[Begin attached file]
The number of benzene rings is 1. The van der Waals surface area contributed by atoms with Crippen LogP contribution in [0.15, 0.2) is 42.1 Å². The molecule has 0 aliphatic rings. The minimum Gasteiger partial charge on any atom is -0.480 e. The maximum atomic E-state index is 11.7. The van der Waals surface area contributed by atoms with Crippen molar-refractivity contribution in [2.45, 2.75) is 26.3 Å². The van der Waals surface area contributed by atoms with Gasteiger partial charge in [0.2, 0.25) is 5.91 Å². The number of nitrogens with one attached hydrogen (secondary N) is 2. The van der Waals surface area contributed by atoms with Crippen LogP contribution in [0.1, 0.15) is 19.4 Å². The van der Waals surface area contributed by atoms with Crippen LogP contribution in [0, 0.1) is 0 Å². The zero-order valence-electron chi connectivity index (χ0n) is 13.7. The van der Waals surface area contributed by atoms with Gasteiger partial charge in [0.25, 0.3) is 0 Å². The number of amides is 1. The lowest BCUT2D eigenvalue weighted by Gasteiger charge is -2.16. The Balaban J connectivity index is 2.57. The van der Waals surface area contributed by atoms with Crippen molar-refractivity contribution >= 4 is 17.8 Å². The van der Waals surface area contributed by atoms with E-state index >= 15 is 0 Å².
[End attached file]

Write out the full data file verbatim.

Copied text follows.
The number of benzene rings is 1. The van der Waals surface area contributed by atoms with Crippen LogP contribution in [0.15, 0.2) is 42.1 Å². The molecule has 0 aliphatic rings. The minimum Gasteiger partial charge on any atom is -0.480 e. The maximum atomic E-state index is 11.7. The van der Waals surface area contributed by atoms with Crippen molar-refractivity contribution in [2.45, 2.75) is 26.3 Å². The van der Waals surface area contributed by atoms with Gasteiger partial charge in [0.2, 0.25) is 5.91 Å². The number of nitrogens with one attached hydrogen (secondary N) is 2. The van der Waals surface area contributed by atoms with Crippen LogP contribution in [0.1, 0.15) is 19.4 Å². The van der Waals surface area contributed by atoms with Crippen LogP contribution in [0, 0.1) is 0 Å². The zero-order valence-electron chi connectivity index (χ0n) is 13.7. The van der Waals surface area contributed by atoms with Gasteiger partial charge in [0.25, 0.3) is 0 Å². The number of amides is 1. The lowest BCUT2D eigenvalue weighted by Gasteiger charge is -2.16. The Balaban J connectivity index is 2.57. The van der Waals surface area contributed by atoms with Crippen molar-refractivity contribution >= 4 is 17.8 Å². The van der Waals surface area contributed by atoms with E-state index >= 15 is 0 Å².